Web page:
Derailleur- A mechanism for moving the chain from one sprocket to another to change gears on a multi-speed bicycle. A typical derailleur consists of a parallelogram that moves a cage. In the case of a rear derailleur, the cage will have two chain pulleys, a jockey pulley and a tension pulley. Different derailleurs have different capacities to handle different gear ranges.

Director Sportif (DS)- Team manager.

Domestique- French for servant - these are the lesser riders who fetch and carry for the team leaders, plus provide him shelter from the wind. Sometimes they are called water carriers. They sacrifice so their team leader can win.

Dopage- French for doping or drug use of any kind. Hence, use of "dope" to mean more than just the substances as it would for recreational users. (see Control Dopage)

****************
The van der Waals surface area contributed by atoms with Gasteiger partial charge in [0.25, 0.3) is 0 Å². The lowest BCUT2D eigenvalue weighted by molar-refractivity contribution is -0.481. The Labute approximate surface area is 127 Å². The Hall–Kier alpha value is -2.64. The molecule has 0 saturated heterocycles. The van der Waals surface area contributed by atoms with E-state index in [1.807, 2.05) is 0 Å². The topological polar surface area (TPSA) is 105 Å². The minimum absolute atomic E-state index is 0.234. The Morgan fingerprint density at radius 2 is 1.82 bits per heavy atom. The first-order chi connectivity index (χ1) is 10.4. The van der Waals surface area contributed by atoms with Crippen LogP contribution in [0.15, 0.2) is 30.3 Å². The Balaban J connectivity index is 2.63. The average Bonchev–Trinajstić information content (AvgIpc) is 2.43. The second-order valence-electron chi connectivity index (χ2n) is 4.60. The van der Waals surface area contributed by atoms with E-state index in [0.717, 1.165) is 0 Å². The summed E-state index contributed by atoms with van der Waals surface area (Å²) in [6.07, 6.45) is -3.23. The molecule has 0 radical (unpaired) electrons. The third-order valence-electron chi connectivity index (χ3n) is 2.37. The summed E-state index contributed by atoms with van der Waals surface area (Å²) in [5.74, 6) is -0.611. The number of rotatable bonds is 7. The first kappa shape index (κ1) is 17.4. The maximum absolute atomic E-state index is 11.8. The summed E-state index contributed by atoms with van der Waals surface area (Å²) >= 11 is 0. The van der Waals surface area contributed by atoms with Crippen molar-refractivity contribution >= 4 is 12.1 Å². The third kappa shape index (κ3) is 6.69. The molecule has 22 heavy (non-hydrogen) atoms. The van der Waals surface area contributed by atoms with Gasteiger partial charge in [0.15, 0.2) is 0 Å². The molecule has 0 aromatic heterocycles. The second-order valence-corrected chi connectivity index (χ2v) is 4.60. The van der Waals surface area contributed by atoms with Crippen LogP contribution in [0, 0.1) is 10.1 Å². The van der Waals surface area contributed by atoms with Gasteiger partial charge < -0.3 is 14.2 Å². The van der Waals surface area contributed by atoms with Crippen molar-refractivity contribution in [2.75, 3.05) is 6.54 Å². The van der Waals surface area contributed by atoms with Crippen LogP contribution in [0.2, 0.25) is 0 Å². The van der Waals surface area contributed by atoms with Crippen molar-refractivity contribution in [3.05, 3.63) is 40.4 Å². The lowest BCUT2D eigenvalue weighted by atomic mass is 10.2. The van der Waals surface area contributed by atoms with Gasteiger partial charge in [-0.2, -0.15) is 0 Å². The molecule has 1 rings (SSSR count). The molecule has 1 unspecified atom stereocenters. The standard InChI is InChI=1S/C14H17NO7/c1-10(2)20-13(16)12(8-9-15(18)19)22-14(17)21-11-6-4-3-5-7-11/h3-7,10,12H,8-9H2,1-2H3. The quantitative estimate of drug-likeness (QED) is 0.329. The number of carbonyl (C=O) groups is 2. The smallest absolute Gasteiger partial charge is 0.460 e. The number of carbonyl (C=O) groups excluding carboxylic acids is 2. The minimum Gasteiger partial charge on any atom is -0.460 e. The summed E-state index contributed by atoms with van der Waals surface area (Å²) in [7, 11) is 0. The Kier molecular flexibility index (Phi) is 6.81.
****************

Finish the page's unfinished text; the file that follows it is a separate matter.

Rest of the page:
Echelon- A formation of riders caused by a cross wind on a flat stage - riders form a diagonal-line across the road to shelter from the storm. The formation can causing massive problems for the rider who don’t get far enough forward and are forced to ride in the gutter or lose touch on the end. The echelon can decide a race if a split occurs.

Etape- Stage of the race, usually one day.

Flamme Rouge- A red kite-shaped banner or flag strung across road that marks 1 km to the finish line.

Following a wheel- The most crucial tactic in the sport of cycling is to conserve energy by riding directly behind another rider. Staying in the slipstream makes for big savings in effort, while riders will often share the load by circulating and each doing a turn on the front (see Pace Line).

Fork- The part of the frame set that holds the front wheel. It is usually refers to the front fork, the fork is attached to the main frame by the headset. The fork consists of the two blades that go down to hold the axle (the fork crown and the steerer). The term "rear fork" is sometimes used to refer to the part of the frame that holds the rear wheel.